From September 15th to 22nd, we ran the first mini-accelerator for social entrepreneurs in Virginia. It was an experiment, and viewing it as such takes a lot of pressure off the endeavor! My friend Andy Stoll, co-founder of Startup Champions Network, gave us a great piece of advice when we first told him about our plan to run Unreasonable Lab in February 2016: “Get rid of the idea that the first version is going to be perfect. The first pancake of a batch is never 100%, it’s 80% at best. And often, that’s good enough.” It was reassuring. We went into Unreasonable Lab VA striving for 80% success, fully acknowledging that some things would probably go wrong. Only we had no way of knowing what these things would be. But that was OK, we told our partners, mentors and founders up-front that we were in it to learn. In a true Lean Startup mindset, we were running an experiment to test our assumptions about whether or not Virginia was ready for such a program. We looked at three variables in particular:
- Would we find high-quality entrepreneurs that were eager to learn how to to create social change through entrepreneurship?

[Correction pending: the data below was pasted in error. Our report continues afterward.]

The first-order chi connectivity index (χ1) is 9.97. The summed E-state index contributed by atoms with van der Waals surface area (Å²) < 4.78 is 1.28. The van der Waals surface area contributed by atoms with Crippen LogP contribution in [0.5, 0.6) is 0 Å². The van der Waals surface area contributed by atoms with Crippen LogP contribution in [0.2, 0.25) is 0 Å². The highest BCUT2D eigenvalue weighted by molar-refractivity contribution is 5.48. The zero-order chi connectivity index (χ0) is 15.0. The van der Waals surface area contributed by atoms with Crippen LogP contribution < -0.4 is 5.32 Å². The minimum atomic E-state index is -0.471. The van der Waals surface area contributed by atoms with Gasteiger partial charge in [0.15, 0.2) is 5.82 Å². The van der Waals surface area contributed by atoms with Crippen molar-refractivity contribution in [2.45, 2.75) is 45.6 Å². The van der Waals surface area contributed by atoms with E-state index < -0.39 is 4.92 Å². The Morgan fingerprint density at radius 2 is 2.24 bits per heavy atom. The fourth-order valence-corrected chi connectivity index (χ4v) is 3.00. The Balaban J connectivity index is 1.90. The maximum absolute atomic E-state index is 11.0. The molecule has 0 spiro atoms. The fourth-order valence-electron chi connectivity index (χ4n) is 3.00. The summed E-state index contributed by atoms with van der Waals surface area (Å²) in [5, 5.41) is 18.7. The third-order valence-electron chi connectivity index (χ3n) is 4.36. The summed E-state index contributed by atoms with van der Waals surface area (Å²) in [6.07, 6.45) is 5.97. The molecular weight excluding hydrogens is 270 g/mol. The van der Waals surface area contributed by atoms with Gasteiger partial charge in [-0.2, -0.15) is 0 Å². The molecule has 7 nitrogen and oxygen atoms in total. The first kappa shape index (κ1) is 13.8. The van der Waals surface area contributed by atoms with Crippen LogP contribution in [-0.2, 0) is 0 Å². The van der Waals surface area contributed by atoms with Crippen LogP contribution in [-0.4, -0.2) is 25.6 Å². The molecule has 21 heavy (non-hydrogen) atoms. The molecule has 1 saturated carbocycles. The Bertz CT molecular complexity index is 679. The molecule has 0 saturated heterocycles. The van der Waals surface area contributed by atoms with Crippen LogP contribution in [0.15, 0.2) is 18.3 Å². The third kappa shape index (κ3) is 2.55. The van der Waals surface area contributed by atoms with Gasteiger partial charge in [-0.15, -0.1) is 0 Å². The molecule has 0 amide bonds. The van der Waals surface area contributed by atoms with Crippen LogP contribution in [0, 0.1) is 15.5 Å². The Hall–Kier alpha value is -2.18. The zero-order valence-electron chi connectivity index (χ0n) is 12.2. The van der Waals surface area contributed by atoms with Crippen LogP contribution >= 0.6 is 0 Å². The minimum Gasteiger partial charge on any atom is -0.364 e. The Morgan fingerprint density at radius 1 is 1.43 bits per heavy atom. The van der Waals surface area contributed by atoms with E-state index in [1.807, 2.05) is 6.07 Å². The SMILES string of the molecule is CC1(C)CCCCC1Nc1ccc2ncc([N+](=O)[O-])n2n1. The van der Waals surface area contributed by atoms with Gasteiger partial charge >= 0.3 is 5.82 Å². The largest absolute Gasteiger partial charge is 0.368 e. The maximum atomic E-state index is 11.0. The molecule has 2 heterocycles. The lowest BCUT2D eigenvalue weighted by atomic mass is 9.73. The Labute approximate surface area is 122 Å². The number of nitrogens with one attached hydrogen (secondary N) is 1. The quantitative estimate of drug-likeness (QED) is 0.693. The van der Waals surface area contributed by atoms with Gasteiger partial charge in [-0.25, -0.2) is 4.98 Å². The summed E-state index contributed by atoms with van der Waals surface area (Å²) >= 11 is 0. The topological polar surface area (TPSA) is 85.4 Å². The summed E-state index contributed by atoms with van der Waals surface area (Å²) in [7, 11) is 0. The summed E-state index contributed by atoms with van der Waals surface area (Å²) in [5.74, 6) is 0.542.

- Would be be able to recruit committed mentors with the right skill sets and networks to help our founders move forward?
- And thirdly, would we find sponsors and partners to help us carry this endeavor?
Looking back onto our program I can say that our first pancake came out as expected, if not a little better:
We recruited eight teams that worked incredibly hard on building a business to create positive social change. Half of the ventures focused exclusively on serving disadvantaged communities, the other half expanded their reach to everyday you-and-me’s as well as under-served populations. We knew going in that not every founder was a textbook example of a social entrepreneur, but each of them was working on a market opportunity that was directly linked to social progress. To us, that’s a great starting point for any mission-driven founder.